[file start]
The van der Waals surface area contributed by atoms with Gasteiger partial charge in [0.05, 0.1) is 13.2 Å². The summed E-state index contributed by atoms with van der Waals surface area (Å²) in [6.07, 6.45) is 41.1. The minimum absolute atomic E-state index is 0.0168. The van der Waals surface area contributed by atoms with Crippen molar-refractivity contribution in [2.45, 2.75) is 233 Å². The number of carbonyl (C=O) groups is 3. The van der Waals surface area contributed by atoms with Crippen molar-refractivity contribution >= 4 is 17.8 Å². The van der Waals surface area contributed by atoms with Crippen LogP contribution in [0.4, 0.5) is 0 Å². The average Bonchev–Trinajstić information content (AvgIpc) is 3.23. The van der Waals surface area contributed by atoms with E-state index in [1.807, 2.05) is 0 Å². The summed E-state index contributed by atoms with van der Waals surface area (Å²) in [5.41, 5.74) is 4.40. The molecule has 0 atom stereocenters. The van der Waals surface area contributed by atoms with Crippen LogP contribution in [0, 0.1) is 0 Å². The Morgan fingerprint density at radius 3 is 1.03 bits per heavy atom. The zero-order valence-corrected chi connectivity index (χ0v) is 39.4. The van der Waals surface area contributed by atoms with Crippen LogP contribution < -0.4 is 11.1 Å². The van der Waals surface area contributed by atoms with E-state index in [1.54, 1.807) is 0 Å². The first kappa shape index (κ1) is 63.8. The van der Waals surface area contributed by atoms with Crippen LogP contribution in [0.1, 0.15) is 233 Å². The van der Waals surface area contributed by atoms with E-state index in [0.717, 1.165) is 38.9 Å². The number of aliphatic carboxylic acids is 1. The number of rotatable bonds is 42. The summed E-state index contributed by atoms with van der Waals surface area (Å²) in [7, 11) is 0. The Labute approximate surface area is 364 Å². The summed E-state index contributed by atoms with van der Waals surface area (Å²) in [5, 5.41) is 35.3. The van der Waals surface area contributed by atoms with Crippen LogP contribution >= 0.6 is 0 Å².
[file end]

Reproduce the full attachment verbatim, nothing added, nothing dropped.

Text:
The van der Waals surface area contributed by atoms with Gasteiger partial charge in [0.05, 0.1) is 13.2 Å². The summed E-state index contributed by atoms with van der Waals surface area (Å²) in [6.07, 6.45) is 41.1. The minimum absolute atomic E-state index is 0.0168. The van der Waals surface area contributed by atoms with Crippen molar-refractivity contribution in [2.45, 2.75) is 233 Å². The number of carbonyl (C=O) groups is 3. The van der Waals surface area contributed by atoms with Crippen molar-refractivity contribution >= 4 is 17.8 Å². The van der Waals surface area contributed by atoms with Crippen LogP contribution in [0.4, 0.5) is 0 Å². The average Bonchev–Trinajstić information content (AvgIpc) is 3.23. The van der Waals surface area contributed by atoms with E-state index in [1.807, 2.05) is 0 Å². The summed E-state index contributed by atoms with van der Waals surface area (Å²) in [5.41, 5.74) is 4.40. The molecule has 0 atom stereocenters. The van der Waals surface area contributed by atoms with Crippen LogP contribution in [0, 0.1) is 0 Å². The Morgan fingerprint density at radius 3 is 1.03 bits per heavy atom. The zero-order valence-corrected chi connectivity index (χ0v) is 39.4. The van der Waals surface area contributed by atoms with Crippen LogP contribution < -0.4 is 11.1 Å². The van der Waals surface area contributed by atoms with E-state index in [1.54, 1.807) is 0 Å². The first kappa shape index (κ1) is 63.8. The van der Waals surface area contributed by atoms with Crippen LogP contribution in [0.1, 0.15) is 233 Å². The van der Waals surface area contributed by atoms with E-state index in [0.717, 1.165) is 38.9 Å². The number of aliphatic carboxylic acids is 1. The number of rotatable bonds is 42. The summed E-state index contributed by atoms with van der Waals surface area (Å²) in [7, 11) is 0. The Labute approximate surface area is 364 Å². The summed E-state index contributed by atoms with van der Waals surface area (Å²) in [5, 5.41) is 35.3. The van der Waals surface area contributed by atoms with Crippen LogP contribution >= 0.6 is 0 Å².